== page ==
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I Like Minorities So Much I'm Thinking About Moving to California and Becoming One

By Andrew J. Stride | TV | October 19, 2009 |

By Andrew J. Stride | TV | October 19, 2009 |

Open on a slow motion bitch-fest between Will Schuester and Sue Sylvester. Though no words can be heard, neither participant is holding back, Sue shoves Will. Images of a gazelle being taken down by a mountain lion come to mind. When Principle Figgins assigned Sue to co-chair the Glee Club last week, conflict between the two was inevitable. Why did things escalate so quickly?

Cut back to last week in Principle Figgin’s office. Schue’ and Sue are doing their best to disguise how they really feel about working together. If Figgins found out that they are trying to undermine each other, he might take Glee from both of them. If there is any chance of Glee Club winning sectionals, one will have to destroy the other.

Sue has a plan: take a small difference within Glee and exploit the hell out of it. Her Cheerio moles have noticed that several of the students hate being background performers to Rachel and Finn. They also want to perform something a little more ‘black’. Even Kurt agrees they do too many show tunes.

Doing the democratic thing for Figgins, Will and Sue agree to flip a coin as to who will be directing the first number. Figgins insists they hug it out to seal the deal. Thanks to his leadership seminar, he will no longer be as much of a pushover. After some hesitation, they finally hug, muttering threats under their breath.


Finn and Quinn are at the OB/GYN for a first trimester check-up on their (her) baby. It’s a girl. Please don’t name her Lynn. Mr. Schue, stepping in where their parents should be, is waiting in the lobby. Finn claims he was too freaked out to drive, but the truth is he looks to Will as a father figure. Getting all of the worry and none of the responsibility, Finn feels helpless. He wants do the right thing, but he’s doing it alone. “It’s cool, Mr. Schue, you wouldn’t understand.” Finn explains. Little does he know how closely his situation and Will’s are connected. Seeing Finn and Quinn continue an unbalanced relationship must painfully remind Will of his own high school past with Terri.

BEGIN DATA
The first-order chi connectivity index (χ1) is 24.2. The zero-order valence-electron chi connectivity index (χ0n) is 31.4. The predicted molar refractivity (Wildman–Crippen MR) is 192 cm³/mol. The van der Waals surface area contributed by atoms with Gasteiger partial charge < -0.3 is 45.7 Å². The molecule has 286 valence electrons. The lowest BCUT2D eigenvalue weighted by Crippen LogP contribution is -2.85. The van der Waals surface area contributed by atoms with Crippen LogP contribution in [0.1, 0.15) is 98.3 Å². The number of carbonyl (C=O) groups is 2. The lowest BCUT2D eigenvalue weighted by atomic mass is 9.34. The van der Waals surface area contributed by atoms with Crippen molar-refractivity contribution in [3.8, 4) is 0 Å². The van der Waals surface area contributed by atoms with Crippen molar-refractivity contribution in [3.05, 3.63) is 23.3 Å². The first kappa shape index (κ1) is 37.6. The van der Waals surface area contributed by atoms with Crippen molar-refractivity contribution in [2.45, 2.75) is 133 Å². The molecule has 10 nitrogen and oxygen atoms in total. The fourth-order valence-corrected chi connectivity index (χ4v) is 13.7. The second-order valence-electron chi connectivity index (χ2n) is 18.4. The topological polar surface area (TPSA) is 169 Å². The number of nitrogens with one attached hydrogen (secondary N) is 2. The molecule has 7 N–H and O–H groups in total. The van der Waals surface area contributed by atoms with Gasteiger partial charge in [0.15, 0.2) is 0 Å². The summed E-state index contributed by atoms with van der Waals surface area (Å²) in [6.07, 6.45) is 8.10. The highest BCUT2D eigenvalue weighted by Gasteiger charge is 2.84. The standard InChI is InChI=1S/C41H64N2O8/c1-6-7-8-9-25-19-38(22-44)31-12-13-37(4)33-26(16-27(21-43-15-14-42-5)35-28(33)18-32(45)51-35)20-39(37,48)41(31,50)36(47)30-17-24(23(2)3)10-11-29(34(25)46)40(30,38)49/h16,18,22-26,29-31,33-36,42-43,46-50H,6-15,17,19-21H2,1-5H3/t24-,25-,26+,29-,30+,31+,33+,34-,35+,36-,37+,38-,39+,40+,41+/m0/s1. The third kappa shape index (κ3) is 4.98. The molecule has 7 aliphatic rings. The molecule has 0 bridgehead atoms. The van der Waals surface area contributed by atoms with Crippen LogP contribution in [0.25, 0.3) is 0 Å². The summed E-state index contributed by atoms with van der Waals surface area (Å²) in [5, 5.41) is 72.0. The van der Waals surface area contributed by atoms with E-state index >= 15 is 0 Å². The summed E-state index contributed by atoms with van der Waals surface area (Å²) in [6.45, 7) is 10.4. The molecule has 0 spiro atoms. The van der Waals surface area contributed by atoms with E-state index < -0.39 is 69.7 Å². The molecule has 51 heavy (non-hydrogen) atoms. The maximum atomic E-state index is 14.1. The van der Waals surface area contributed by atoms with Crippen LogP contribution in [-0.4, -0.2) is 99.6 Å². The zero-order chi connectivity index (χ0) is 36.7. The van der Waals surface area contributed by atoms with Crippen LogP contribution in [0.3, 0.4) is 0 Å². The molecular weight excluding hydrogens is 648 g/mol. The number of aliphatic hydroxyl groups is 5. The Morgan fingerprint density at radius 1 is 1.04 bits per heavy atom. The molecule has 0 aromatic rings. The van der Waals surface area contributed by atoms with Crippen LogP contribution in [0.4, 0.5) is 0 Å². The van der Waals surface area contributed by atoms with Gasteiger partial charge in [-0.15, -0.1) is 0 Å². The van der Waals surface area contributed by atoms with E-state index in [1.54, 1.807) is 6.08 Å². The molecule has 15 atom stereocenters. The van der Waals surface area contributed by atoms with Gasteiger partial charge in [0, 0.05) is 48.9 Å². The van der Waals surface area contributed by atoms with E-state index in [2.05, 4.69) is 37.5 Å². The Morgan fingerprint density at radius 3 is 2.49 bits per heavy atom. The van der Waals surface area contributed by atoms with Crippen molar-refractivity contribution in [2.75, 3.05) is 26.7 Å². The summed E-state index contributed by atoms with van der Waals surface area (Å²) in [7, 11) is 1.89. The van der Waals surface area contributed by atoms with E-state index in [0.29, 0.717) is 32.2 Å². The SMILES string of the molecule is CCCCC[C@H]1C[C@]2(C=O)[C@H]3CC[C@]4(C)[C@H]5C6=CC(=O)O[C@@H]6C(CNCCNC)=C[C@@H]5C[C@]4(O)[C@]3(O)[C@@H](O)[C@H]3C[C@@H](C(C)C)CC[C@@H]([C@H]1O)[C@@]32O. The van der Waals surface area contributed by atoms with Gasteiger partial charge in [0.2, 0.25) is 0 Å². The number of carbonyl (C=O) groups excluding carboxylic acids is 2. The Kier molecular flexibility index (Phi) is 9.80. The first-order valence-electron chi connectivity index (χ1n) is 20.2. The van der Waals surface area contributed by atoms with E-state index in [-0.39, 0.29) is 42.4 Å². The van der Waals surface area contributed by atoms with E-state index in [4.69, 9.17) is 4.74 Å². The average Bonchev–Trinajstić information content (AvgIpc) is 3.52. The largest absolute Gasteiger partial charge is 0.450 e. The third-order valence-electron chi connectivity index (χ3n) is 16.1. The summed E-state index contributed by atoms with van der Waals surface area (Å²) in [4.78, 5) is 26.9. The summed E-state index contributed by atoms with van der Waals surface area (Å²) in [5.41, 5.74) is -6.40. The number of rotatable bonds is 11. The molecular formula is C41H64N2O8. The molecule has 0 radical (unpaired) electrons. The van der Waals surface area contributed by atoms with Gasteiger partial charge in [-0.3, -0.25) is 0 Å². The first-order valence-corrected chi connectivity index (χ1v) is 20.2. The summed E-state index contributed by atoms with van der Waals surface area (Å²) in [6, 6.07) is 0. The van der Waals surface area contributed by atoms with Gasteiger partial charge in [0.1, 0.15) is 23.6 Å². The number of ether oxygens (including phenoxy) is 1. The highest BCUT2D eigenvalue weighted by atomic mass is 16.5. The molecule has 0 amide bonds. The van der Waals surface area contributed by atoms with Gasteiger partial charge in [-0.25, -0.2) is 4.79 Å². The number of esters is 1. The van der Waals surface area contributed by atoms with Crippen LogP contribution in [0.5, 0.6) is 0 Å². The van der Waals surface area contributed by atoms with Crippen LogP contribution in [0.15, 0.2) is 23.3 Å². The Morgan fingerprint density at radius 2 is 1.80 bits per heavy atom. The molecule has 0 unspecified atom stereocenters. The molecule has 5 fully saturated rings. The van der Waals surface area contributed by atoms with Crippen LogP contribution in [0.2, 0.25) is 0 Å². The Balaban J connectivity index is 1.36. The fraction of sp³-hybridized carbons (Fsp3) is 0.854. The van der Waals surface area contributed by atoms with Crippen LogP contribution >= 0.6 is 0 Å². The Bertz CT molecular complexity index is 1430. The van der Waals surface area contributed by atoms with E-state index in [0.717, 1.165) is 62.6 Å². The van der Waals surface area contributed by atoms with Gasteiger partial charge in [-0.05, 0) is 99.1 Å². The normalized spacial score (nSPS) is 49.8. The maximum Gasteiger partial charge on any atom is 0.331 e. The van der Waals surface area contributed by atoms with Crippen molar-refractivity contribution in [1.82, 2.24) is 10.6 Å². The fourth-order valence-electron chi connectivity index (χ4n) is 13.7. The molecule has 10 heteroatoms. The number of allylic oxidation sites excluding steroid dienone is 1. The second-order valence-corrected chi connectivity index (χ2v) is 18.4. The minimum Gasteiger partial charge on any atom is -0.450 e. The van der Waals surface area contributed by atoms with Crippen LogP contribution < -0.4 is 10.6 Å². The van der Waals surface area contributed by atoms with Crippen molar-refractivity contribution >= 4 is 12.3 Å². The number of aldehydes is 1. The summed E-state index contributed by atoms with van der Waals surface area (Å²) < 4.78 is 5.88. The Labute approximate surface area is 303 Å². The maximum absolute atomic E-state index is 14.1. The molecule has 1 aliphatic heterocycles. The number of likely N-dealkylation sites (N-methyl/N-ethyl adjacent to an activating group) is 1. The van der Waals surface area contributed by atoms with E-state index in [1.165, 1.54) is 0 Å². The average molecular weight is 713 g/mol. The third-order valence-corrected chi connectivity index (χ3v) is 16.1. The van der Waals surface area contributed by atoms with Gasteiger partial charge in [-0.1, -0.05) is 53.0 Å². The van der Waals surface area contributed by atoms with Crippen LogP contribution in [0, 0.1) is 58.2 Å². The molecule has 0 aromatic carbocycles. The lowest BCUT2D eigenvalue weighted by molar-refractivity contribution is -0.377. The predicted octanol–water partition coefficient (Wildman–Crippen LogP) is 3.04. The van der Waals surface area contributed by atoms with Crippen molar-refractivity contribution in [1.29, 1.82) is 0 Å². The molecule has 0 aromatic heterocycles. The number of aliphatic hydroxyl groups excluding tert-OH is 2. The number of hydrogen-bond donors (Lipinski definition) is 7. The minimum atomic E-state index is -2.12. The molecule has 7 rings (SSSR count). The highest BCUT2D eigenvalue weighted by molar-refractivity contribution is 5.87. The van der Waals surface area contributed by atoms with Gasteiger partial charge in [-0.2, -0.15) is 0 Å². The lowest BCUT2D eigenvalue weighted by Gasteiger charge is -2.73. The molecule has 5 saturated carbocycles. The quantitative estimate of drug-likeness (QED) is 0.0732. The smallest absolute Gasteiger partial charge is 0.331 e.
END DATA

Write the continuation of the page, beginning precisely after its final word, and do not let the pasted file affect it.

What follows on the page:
Back in school, the creepy jew-fro’d journalist is back to terrorize Rachel Berry. Threatening to publish information about Quinn’s pregnancy, he blackmails Rachel for an unknown, but likely disturbing, form of ‘payment’. When only the members of Glee Club know about Quinn Fabray’s pregnancy, you have to wonder who fed him this information.

Sue, much like Two-face, makes her own luck. A trick coin gives her first run on choosing a performance piece. Betraying her word to Will, she announces half the class will be performing only for her elite Glee Club “Sue’s Kids”. The group is split once again, this time by race. Anyone with an ethnic sounding last name, alternative sexual preference, or handicap is recruited.

Back at the Schuester household, Will abruptly terminates a phone call between Terri and her sister. He’s still trying to maintain some control over the relationship, and announces that they both will make decisions regard their child for now on. He will be with her at the next OB/GYN appointment. Assertive Will is a much more dynamic character.

Finn and Rachel still remain close in school. She’s warned him that Jacob the journalist knows Quinn’s secret, and she had to intervene to stop him. Walking away, Will promises he will make it up to her someday. Rachel should learn that if you’re going to pay off a journalist by giving him a fake pair of your panties, you should remove the store tag first.